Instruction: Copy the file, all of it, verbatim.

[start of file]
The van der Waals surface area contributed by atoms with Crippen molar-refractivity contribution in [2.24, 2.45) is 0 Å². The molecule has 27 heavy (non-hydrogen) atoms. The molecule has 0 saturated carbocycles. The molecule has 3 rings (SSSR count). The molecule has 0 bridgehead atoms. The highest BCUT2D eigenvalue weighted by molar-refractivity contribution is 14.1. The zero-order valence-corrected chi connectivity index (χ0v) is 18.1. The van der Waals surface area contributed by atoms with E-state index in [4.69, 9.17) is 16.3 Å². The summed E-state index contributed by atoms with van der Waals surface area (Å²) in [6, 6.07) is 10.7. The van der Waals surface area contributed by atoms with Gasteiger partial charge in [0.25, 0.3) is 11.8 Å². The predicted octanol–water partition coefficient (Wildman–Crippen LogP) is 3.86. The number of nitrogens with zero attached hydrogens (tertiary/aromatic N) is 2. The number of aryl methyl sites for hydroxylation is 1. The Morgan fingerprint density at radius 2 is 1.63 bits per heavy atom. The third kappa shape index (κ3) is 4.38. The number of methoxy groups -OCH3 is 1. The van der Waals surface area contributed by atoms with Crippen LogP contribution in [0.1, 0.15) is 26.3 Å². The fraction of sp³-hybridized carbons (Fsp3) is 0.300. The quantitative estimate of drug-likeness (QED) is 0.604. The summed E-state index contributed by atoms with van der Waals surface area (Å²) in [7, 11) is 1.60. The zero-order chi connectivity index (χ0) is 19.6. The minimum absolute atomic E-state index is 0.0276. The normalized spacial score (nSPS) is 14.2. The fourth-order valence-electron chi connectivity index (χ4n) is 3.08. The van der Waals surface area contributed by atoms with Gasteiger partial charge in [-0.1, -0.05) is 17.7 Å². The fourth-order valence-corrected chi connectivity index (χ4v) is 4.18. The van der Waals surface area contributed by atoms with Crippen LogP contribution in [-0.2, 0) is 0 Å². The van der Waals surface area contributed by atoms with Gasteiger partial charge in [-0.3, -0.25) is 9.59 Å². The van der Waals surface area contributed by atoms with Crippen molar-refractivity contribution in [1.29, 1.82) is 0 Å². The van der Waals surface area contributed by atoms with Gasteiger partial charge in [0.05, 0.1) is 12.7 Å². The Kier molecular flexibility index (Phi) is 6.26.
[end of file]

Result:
The van der Waals surface area contributed by atoms with Crippen molar-refractivity contribution in [2.24, 2.45) is 0 Å². The molecule has 27 heavy (non-hydrogen) atoms. The molecule has 0 saturated carbocycles. The molecule has 3 rings (SSSR count). The molecule has 0 bridgehead atoms. The highest BCUT2D eigenvalue weighted by molar-refractivity contribution is 14.1. The zero-order valence-corrected chi connectivity index (χ0v) is 18.1. The van der Waals surface area contributed by atoms with E-state index in [4.69, 9.17) is 16.3 Å². The summed E-state index contributed by atoms with van der Waals surface area (Å²) in [6, 6.07) is 10.7. The van der Waals surface area contributed by atoms with Gasteiger partial charge in [0.25, 0.3) is 11.8 Å². The predicted octanol–water partition coefficient (Wildman–Crippen LogP) is 3.86. The number of nitrogens with zero attached hydrogens (tertiary/aromatic N) is 2. The number of aryl methyl sites for hydroxylation is 1. The Morgan fingerprint density at radius 2 is 1.63 bits per heavy atom. The third kappa shape index (κ3) is 4.38. The number of methoxy groups -OCH3 is 1. The van der Waals surface area contributed by atoms with Crippen LogP contribution in [0.1, 0.15) is 26.3 Å². The fraction of sp³-hybridized carbons (Fsp3) is 0.300. The quantitative estimate of drug-likeness (QED) is 0.604. The summed E-state index contributed by atoms with van der Waals surface area (Å²) in [7, 11) is 1.60. The zero-order chi connectivity index (χ0) is 19.6. The minimum absolute atomic E-state index is 0.0276. The normalized spacial score (nSPS) is 14.2. The fourth-order valence-electron chi connectivity index (χ4n) is 3.08. The van der Waals surface area contributed by atoms with Gasteiger partial charge in [-0.1, -0.05) is 17.7 Å². The fourth-order valence-corrected chi connectivity index (χ4v) is 4.18. The van der Waals surface area contributed by atoms with Crippen LogP contribution in [-0.2, 0) is 0 Å². The van der Waals surface area contributed by atoms with Gasteiger partial charge in [-0.3, -0.25) is 9.59 Å². The van der Waals surface area contributed by atoms with Crippen molar-refractivity contribution in [1.29, 1.82) is 0 Å². The van der Waals surface area contributed by atoms with Gasteiger partial charge in [0.05, 0.1) is 12.7 Å². The Kier molecular flexibility index (Phi) is 6.26.